life-in-the-trinityI recently finished reading a super book titled, Life in the Trinity: An Introduction to Theology With the Help of the Church Fathers by Donald Fairbairn. As the title indicates, the main concern of the book is an examination of the doctrine of the Trinity (Father, Son, and Holy Spirit) and their significance for Christians and creation at large.

While I enjoyed the entire thing, one section called, “Significance in a Different Guise” caught my attention. Fairbairn posits something we at Mockingbird know to be true, one of the most basic human needs is a sense of significance. This need produces all sorts of self-justification as we posture for our best possible offering of ourselves. He continues the thought by saying, “One of the ways modern Western society has sapped people’s sense of significance is that it tied that significance to things that are generally out of reach” (65).

The carrot or brass ring we can’t quite reach (at least most of us can’t) is that of celebrity. Fairbairn, In my opinion, is right on the money with his assessment of our celebrity worship. And while this is not new news for us, he clarified some things about it that tie into the false notion of the Law producing promised rewards of significance.

We fawn over movie stars, athletes, and self-made women and men who have pulled themselves up by their bootstraps, gained fame and fortune, and are now determined to show the rest of us that they are every bit as important as we seem to think they are. For that matter, we also fawn over people who have not pulled themselves up by their bootstraps but who were born with celebrity status.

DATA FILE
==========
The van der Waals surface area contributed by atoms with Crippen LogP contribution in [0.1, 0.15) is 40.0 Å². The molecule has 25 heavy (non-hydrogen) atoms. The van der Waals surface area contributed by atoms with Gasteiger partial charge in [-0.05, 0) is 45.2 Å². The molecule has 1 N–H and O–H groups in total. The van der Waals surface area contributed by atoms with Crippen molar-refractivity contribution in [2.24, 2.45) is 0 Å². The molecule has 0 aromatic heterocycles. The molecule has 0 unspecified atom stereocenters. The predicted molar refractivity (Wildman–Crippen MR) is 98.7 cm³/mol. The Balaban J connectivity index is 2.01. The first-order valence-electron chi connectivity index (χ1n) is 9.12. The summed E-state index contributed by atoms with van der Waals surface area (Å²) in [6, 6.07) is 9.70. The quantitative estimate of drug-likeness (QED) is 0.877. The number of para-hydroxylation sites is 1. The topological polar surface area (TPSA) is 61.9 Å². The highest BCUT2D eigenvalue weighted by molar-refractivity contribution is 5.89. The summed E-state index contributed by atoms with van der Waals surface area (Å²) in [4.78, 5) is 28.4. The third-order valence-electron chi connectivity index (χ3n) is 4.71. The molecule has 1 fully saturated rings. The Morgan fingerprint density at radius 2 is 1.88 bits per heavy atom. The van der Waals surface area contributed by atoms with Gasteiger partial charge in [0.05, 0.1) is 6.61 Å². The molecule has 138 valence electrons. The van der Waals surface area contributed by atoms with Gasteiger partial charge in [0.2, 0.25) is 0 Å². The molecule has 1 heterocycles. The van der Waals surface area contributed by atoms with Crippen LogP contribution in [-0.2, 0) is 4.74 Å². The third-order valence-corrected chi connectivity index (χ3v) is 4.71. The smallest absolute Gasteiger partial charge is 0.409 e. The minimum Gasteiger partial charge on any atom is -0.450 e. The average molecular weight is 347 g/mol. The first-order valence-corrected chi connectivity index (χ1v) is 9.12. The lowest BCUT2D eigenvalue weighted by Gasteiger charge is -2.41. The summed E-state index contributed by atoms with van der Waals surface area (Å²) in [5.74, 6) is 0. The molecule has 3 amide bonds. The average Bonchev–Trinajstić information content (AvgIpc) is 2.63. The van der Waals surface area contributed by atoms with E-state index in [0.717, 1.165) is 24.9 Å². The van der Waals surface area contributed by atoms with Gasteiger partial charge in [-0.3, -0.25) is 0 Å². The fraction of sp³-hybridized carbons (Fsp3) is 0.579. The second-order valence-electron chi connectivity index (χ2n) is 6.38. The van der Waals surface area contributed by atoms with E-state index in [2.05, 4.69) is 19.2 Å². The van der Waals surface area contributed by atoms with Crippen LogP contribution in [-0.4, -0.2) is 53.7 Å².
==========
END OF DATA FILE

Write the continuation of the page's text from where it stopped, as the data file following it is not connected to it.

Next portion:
Fairbairn draws out some of the cult of celebrity ramifications, namely that it completely distorts our sense of proportion. That is, we attach incredible significance to a famous actress’s break-up and relegate our own or our roommate’s relational disaster as routine and seemingly less tragic. This sends us the constant, subliminal message that we are not really important.

Awy_owKCIAAZ5EI.jpg-largeThe vast majority of us will never be featured in People magazine….Most of us will not get our names in the paper more than a small handful of times, and even then it will not be in Parade. Most of us are not going to see a million dollars at one time, get a tickertape parade, bask away our lives on the shore of a tropical beach or in the best suite on a cruise ship…. And our society sends us a regular text message that says, ‘You’re not as significant as the people who get to do those things.’

And here is the kicker, according to Fairbairn. Since we cannot do what it would take to become celebrities, we try to attach ourselves to them. These imaginary connections are our determined efforts to become virtually important, to pretend that we somehow have a connection with people deemed significant and thus become significant ourselves.

So even when The Law crushes us initially in our ordinariness, we then fastidiously work to virtually connect with those in whom we believe we’ll find meaning. (Think of the “Hollywood Fast Life of Stalker Sarah” for a quick exemplar.) And of course, the rungs of the ladder extend out of sight – first an autograph, then buying the person’s entire collection of artistic production, to VIP passes for backstage introductions…. The sense of significance is short lived and never enough, so we soldier on for the next, greatest connection.

He concludes the section by rightly stating:

What makes people significant in their own right is something that is out of reach to most of us. So for most of us, the only way to be significant is to be connected to someone else who is significant. And even though the way we express this idea is thoroughly skewed, the fundamental intuition lying beneath it is exactly right. Christianity teaches us that our significance does not ultimately lie in what we accomplish or what we do; it lies in the one to whom we belong.